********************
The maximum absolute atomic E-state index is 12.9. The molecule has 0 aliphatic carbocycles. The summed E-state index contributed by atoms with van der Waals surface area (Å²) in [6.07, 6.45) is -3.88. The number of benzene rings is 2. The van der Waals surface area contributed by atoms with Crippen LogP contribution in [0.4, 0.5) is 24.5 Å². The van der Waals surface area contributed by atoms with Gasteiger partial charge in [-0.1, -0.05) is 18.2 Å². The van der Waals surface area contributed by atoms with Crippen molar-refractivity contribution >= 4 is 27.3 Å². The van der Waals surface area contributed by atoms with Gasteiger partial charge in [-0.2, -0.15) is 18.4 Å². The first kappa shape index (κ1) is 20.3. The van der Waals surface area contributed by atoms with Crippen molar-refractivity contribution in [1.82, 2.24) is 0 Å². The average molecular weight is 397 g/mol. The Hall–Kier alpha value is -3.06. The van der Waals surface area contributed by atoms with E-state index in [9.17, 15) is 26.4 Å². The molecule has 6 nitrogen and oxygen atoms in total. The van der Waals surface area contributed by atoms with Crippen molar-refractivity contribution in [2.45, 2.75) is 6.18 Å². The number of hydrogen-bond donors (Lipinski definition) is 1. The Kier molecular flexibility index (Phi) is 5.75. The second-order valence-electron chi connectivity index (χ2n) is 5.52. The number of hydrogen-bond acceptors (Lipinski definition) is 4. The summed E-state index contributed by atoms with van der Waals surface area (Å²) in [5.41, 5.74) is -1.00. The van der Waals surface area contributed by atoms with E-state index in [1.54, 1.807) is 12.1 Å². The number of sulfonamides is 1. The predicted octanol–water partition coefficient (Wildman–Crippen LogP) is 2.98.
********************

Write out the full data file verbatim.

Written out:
The maximum absolute atomic E-state index is 12.9. The molecule has 0 aliphatic carbocycles. The summed E-state index contributed by atoms with van der Waals surface area (Å²) in [6.07, 6.45) is -3.88. The number of benzene rings is 2. The van der Waals surface area contributed by atoms with Crippen LogP contribution in [0.4, 0.5) is 24.5 Å². The van der Waals surface area contributed by atoms with Gasteiger partial charge in [-0.1, -0.05) is 18.2 Å². The van der Waals surface area contributed by atoms with Crippen molar-refractivity contribution >= 4 is 27.3 Å². The van der Waals surface area contributed by atoms with Gasteiger partial charge in [-0.2, -0.15) is 18.4 Å². The first kappa shape index (κ1) is 20.3. The van der Waals surface area contributed by atoms with Crippen molar-refractivity contribution in [1.82, 2.24) is 0 Å². The average molecular weight is 397 g/mol. The Hall–Kier alpha value is -3.06. The van der Waals surface area contributed by atoms with E-state index in [9.17, 15) is 26.4 Å². The molecule has 6 nitrogen and oxygen atoms in total. The van der Waals surface area contributed by atoms with Crippen molar-refractivity contribution in [2.45, 2.75) is 6.18 Å². The number of hydrogen-bond donors (Lipinski definition) is 1. The Kier molecular flexibility index (Phi) is 5.75. The second-order valence-electron chi connectivity index (χ2n) is 5.52. The number of hydrogen-bond acceptors (Lipinski definition) is 4. The summed E-state index contributed by atoms with van der Waals surface area (Å²) in [5.41, 5.74) is -1.00. The van der Waals surface area contributed by atoms with E-state index in [1.54, 1.807) is 12.1 Å². The number of sulfonamides is 1. The predicted octanol–water partition coefficient (Wildman–Crippen LogP) is 2.98.